“I think that the majority that are now working, many who didn’t even participate in the wildcat strikes, should all strike again to support their fired co-workers. They are already getting their bonus and raise. We are a new generation that didn’t know how to strike. We have won respect whether people like it or not. Maybe it’s not all the respect we need, but this is our first strike and if things don’t get better, our second strike will be more organized.”
Though the US business press is beginning to report on the impact of the strikes in Mexico from an economic standpoint, the websites of the International Socialist Organization (ISO) and Socialist Alternative as well as the Democratic Socialists of America’s (DSA) Jacobin magazine have all ignored the strike entirely.
This 26 January 2019 video in Spanish is about the Matamoros strike.
The economics of the North American auto industry
How global auto parts corporations profit by exploiting Mexican workers
2 February 2019
The massive strikes by maquiladora workers in Matamoros, Mexico, have brought to public light the highly exploitive conditions faced by those laboring for global auto parts makers and other manufacturing industries along the US-Mexican border.
There are 345 “Tier 1” auto suppliers with a presence in Mexico, according to a recent report by ProMexico, an organization set up by the Mexican government to promote international trade and development. Some 65 percent in direct investment in Mexico is in auto-supply-related industries.
The profits extracted off the backs of Mexican workers are a source of enormous enrichment for stockholders and CEOs of the transnational auto parts suppliers, many of them based near Detroit, Michigan.
Auto parts production in Mexico is closely integrated with the global car market, with many of the parts made in Matamoros and other cities shipped to the US. The border crossing at Brownsville, Texas, handled trade worth $14.7 billion in 2017. Auto parts are Mexico’s second leading export, behind petroleum.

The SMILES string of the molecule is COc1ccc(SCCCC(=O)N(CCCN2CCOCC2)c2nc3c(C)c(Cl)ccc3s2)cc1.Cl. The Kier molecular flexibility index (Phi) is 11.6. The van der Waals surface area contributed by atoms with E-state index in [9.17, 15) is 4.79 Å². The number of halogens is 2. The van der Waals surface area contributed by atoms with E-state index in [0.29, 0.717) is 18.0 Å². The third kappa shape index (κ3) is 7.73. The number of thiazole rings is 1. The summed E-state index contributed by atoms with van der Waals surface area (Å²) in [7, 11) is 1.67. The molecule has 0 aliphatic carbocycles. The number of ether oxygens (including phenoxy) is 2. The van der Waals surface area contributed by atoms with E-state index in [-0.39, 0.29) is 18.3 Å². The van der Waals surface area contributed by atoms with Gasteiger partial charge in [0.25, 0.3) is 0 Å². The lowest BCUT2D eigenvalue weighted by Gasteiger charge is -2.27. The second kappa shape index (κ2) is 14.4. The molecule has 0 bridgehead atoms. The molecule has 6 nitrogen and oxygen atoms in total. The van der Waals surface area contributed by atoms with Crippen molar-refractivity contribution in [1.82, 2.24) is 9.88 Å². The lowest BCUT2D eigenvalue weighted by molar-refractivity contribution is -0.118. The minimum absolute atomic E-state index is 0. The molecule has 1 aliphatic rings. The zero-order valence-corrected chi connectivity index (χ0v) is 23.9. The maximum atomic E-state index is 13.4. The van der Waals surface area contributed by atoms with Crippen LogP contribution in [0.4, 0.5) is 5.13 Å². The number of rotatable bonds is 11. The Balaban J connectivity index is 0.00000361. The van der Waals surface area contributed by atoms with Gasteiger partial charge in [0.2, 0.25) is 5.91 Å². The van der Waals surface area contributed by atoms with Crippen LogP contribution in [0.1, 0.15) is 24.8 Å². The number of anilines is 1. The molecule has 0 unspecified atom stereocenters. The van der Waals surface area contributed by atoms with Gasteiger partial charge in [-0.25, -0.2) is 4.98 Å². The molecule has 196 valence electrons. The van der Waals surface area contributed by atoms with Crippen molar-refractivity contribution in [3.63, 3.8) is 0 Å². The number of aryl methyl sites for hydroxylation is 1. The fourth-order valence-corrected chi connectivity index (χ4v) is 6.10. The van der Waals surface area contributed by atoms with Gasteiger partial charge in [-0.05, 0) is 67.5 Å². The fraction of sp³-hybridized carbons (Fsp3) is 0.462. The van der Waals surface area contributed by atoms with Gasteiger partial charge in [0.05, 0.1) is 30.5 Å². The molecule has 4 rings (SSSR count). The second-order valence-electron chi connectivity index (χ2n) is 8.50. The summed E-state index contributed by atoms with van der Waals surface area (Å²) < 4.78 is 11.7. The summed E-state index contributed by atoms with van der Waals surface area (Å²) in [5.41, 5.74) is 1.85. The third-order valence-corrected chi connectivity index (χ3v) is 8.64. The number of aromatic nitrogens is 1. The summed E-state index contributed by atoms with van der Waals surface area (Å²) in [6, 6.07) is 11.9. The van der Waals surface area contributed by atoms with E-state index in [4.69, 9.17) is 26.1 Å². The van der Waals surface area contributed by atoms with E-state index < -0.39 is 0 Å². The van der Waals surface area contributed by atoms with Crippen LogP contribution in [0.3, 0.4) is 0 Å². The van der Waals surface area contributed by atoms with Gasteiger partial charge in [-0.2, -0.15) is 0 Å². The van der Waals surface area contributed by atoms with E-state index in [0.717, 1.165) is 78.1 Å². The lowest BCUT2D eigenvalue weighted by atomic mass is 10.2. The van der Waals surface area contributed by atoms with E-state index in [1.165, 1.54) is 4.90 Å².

The following are profiles of just a few of the multinationals and leading personalities involved in auto parts production in Mexico.
Aurora, Ontario-based Magna is the world’s fifth largest auto parts manufacturer, with $39 billion in sales in 2017 and pre-tax income of $3 billion. It recently opened a plant in Querétaro, Mexico, to manufacture molded and exterior parts. It employs some 24,000 workers in Mexico at 30 different facilities including in Matamoros.
Don Walker, Magna CEO, is one of the most heavily compensated executives in Canada, with $20.4 million in salary. In addition, he has $25.4 million in stock options that he has not exercised and $10.2 million in stock-based wards that have vested but not been paid out.
Lear Corporation, based in Southfield, Michigan, has some 46,000 employees in Mexico and operates 23 plants, according to one report. It recorded sales of $21.1 billion in 2018 and net income of $1.15 billion. In 2017, its top five officers took in some $34 million in executive compensation, including former president and CEO Matthew Simoncini who alone received $14.8 million.
Autoliv, based in Auburn Hills, Michigan, outside of Detroit, bills itself as the world largest automotive safety supplier. It has manufacturing plants in Tijuana, Matamoros and Lerma, with three manufacturing plants in Querétaro, and employs a total of 11,000 in Mexico. It makes airbags, seatbelts, seatbelt webbing and airbag cushions. Workers at the Autoliv plant in Matamoros were among the first to go on strike, and workers now report the company is firing workers in retribution.
The company reported pretax income of $506 million in 2017 on sales of $10.4 billion. Mikael Bratt, president and CEO of Autoliv, pulled in a relatively modest $1.7 million in executive compensation in 2017. Mats Backman, Autoliv chief financial officer, made $1.5 million.
French-based auto parts maker Faurecia operates 14 plants employing 10,000 in Mexico. The company recorded $24.17 billion in auto component sales in 2017. It is the sixth largest auto component maker in the world and produces seats, interior systems and emission control technology. The company’s US operations were recently the subject of an exposure by the World Socialist Web Site Autoworker Newsletter.
Typical of the rapacious character of global auto parts manufacture is Dura Automotive. Its Matamoros factories produce parking brake cables and body engine release cables and other components for major auto manufacturers including Ford, Fiat Chrysler, General Motors, Honda and TRW, Subaru and KIA.